54. Hassall, T. 1999. Request Strategies in Indonesian. Pragmatics 9: 586–606.CrossRefGoogle Scholar
  55. Haugh, M. 2007. The Discursive Challenge to Politeness Research: An Interactional Alternative. Journal of Politeness Research 3: 295–317.CrossRefGoogle Scholar
  56. ———. 2010. Intercultural (Im)politeness and the Micro-Macro Issue. In Pragmatics Across Languages and Cultures, ed. A. Trosborg, 139–166. Berlin/New York: De Gruyter Mouton.Google Scholar
  57. ———. 2011. Epilogue: Culture and Norms in Politeness Research. In Politeness in East Asia, ed. D.Z. Kádár and S. Mills, 252–264. Cambridge: Cambridge University Press.CrossRefGoogle Scholar
  58. ———. 2013. Disentangling Face, Facework and Im/politeness. Sociocultural Pragmatics 1: 46–73.Google Scholar
  59. Haugh, M., and K.P. Schneider. 2012. Im/politeness Across Englishes. Journal of Pragmatics 44: 1017–1021.CrossRefGoogle Scholar
  60. Held, G. 1992. Politeness in Linguistic Research. In Politeness in Language: Studies in Its History, Theory and Practice, ed. R.J. Watts, S. Ide, and K. Ehlich, 131–153. Berlin/New York: Mouton de Gruyter.Google Scholar
  61. Herbert, R.K. 1991. The Sociology of Compliment Work: An Ethnocontrastive Study of Polish and English Compliments. Multilingua 10: 381–402.CrossRefGoogle Scholar
  62. Hickey, L. 1991. Comparatively Polite People in Spain and Britain. Association for Contemporary Iberian Studies 4: 2–7.Google Scholar
  63. Higgins, Ch. 2007. Introduction: A Closer Look at Cultural Difference: ‘Interculturality’ in Talk-in-Interaction. Pragmatics 17: 1–7.CrossRefGoogle Scholar
  64. Hofstede, G. 1980. Culture’s Consequences: International Differences in Work-Related Values. Beverley Hills: Sage.Google Scholar
  65. Holliday, A.R. 1999. Small Cultures. Applied Linguistics 20: 237–264.CrossRefGoogle Scholar
  66. Holmes, J. 1988. Paying Compliments: A Sex-Preferential Politeness Strategy. Journal of Pragmatics 12: 445–465.CrossRefGoogle Scholar
  67. ———. 2012. Politeness in Intercultural Discourse and Communication. In The Handbook of Intercultural Discourse and Communication, ed. C. Bratt Paulston, S.F. Kiesling, and E.S. Rangel, 205–228. Oxford: Wiley-Blackwell.CrossRefGoogle Scholar
  68. Holmes, J., and S. Schnurr. 2005. Politeness, Humour and Gender in the Workplace: Negotiating Norms and Identifying Contestation. Journal of Politeness Research 1: 121–149.CrossRefGoogle Scholar
  69. Holmes, J., M. Marra, and S. Schnurr. 2008. Impoliteness and Ethnicity: Māori and Pākehā Discourse in New Zealand Workplaces. Journal of Politeness Research 4: 193–219.CrossRefGoogle Scholar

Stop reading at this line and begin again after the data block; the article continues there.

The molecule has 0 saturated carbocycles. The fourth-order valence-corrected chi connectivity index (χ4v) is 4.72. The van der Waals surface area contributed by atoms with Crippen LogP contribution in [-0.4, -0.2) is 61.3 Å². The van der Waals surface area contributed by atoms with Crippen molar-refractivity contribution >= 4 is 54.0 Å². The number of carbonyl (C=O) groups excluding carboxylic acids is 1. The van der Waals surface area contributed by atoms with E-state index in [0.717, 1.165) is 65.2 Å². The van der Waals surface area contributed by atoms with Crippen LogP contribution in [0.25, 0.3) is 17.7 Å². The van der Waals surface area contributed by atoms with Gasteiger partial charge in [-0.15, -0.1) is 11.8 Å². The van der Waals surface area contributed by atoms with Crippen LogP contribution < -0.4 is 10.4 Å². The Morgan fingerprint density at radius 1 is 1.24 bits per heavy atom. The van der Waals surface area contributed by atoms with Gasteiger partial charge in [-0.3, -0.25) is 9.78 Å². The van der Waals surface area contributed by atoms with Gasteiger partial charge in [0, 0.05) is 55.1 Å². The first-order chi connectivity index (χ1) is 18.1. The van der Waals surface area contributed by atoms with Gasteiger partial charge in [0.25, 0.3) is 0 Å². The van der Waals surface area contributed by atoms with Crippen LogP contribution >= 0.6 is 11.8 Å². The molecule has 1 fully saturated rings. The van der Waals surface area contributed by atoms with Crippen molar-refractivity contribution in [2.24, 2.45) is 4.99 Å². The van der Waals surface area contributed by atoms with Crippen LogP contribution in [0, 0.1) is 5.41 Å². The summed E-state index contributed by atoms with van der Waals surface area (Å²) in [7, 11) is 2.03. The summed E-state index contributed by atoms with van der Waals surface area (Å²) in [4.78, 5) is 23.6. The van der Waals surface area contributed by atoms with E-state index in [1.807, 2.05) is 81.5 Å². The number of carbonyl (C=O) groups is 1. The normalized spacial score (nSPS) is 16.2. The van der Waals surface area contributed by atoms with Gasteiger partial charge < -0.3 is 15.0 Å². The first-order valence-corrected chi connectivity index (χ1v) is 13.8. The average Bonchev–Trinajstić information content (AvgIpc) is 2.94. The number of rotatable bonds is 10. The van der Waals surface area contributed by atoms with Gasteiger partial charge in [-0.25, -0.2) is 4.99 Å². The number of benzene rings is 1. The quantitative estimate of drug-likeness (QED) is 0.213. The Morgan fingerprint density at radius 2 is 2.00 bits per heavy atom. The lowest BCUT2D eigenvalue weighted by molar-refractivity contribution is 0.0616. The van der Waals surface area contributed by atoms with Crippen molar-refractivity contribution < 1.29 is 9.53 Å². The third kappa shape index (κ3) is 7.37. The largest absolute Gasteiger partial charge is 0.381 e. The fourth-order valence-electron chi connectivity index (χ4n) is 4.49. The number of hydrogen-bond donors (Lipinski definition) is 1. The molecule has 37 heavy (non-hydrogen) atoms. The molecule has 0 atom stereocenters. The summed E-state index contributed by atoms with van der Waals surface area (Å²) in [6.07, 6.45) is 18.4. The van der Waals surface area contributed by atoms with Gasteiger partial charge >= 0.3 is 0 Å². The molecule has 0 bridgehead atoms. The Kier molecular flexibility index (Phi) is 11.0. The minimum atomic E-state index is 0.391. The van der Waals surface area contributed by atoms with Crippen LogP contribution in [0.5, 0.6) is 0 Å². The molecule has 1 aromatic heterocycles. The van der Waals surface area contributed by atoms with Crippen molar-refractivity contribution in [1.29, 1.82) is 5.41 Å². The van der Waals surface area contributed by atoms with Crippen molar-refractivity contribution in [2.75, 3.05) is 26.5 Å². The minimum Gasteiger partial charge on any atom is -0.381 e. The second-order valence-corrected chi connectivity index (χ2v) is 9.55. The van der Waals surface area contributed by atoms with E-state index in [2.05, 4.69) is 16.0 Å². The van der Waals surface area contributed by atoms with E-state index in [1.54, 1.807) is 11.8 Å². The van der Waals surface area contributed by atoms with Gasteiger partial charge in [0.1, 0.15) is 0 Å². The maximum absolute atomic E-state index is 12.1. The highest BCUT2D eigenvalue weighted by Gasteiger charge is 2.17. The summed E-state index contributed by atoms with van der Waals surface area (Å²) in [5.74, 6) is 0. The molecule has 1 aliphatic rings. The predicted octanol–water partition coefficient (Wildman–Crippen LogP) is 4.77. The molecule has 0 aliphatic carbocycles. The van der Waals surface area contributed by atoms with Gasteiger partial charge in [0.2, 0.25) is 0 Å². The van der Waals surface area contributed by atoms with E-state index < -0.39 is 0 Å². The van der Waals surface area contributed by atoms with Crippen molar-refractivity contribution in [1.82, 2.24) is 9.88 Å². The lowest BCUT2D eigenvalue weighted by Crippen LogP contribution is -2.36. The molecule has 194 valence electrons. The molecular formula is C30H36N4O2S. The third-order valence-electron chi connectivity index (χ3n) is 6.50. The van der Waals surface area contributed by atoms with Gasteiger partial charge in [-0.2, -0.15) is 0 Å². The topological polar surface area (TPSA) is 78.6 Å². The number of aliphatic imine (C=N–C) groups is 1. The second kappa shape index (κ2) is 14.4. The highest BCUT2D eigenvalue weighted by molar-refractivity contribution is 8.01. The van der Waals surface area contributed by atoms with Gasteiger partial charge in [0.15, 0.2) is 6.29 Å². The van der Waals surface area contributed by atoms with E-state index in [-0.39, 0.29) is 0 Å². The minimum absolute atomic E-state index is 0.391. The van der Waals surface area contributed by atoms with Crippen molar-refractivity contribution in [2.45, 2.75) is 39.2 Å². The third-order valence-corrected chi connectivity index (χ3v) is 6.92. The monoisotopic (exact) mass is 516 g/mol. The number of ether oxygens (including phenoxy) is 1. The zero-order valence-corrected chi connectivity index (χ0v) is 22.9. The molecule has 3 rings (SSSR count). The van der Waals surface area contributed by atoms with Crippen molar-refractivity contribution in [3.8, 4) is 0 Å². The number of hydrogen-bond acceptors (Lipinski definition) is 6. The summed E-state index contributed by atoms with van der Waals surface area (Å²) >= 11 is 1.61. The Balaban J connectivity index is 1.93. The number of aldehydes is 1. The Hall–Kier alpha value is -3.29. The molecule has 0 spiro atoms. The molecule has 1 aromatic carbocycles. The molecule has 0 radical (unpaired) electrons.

70. Holmes, J., M. Marra, and B. Vine. 2012. Politeness and Impoliteness in Ethnic Varieties of New Zealand English. Journal of Pragmatics 44: 1063–1076.CrossRefGoogle Scholar
  71. House, J., and G. Kasper. 1981. Politeness Markers in English and German. In Conversational Routine, ed. F. Coulmas, 157–185. The Hague: Mouton.Google Scholar
  72. Hymes, D.H. 1986. Discourse: Scope Without Depth. International Journal of the Sociology of Language 57: 49–89.Google Scholar
  73. Ide, S. 1989. Formal Forms and Discernment: Two Neglected Aspects of Universals of Linguistic Politeness. Multilingua 8: 223–248.CrossRefGoogle Scholar
  74. Janney, R.W., and H. Arndt. 1993. Universality and Relativity in Cross-Cultural Politeness Research: A Historical Perspective. Multilingua 12: 13–50.CrossRefGoogle Scholar
  75. Jaworski, A. 1994. Apologies and Non-Apologies: Negotiation in Speech Act Realization. Text 14: 185–206.CrossRefGoogle Scholar
  76. ———. 1995. ‘This Is Not an Empty Compliment!’ Polish Compliments and the Expression of Solidarity. International Journal of Applied Linguistics 5: 63–94.CrossRefGoogle Scholar
  77. Johnstone, B. 2008. Discourse Analysis. Oxford: Blackwell.Google Scholar
  78. Jucker, A.H. 2009. Speech Act Research Between Armchair, Field and Laboratory: The Case of Compliments. Journal of Pragmatics 41: 1611–1635.CrossRefGoogle Scholar
  79. Kádár, D.Z. 2011. Postscript. In Discursive Approaches to Politeness, ed. LPRG, 245–262. Berlin: Mouton de Gruyter.Google Scholar
  80. ———. 2013. Relational Rituals and Communication: Ritual Interaction in Groups. Basingstoke: Palgrave Macmillan.Google Scholar
  81. Kádár, D.Z., and F. Bargiela-Chiappini. 2011. Introduction: Politeness Research in and Across Cultures. In Politeness Research in and Across Cultures, ed. D.Z. Kádár and F. Bargiela-Chiappini, 1–14. Basingstoke: Palgrave Macmillan.CrossRefGoogle Scholar
  82. Kádár, D.Z., and M. Haugh. 2013. Understanding Politeness. Cambridge: Cambridge University Press.CrossRefGoogle Scholar
  83. Kádár, D.Z., and R. Márquez Reiter. 2015. (Im)politeness and (Im)morality: Insights from Intervention. Journal of Politeness Research 11: 239–260.Google Scholar
  84. Kádár, D.Z., and S. Mills. 2011. Introduction. In Politeness in East Asia, ed. D.Z. Kádár and S. Mills, 1–17. Cambridge: Cambridge University Press.CrossRefGoogle Scholar
  85. ———. 2013. Rethinking Discernment. Journal of Politeness Research 9: 133–158.CrossRefGoogle Scholar
  86. Kasper, G. 2008. Data Collection in Pragmatics Research. In Culturally Speaking: Culture, Communication and Politeness Theory, ed. H. Spencer-Oatey, 279–303. London/New York: Continuum.Google Scholar
  87. Keisanen, T., and E. Kärkkäinen. 2014. A Multitmodal Analysis of Compliment Sequences in Everyday English Interactions. Pragmatics 24: 649–672.CrossRefGoogle Scholar
  88. Kohnen, Th. 2015. Speech Acts: A Diachronic Perspective. In Corpus Pragmatics: A Handbook, ed. K. Aijmer and Ch. Rühlemann, 52–79. Cambridge: Cambridge University Press.CrossRefGoogle Scholar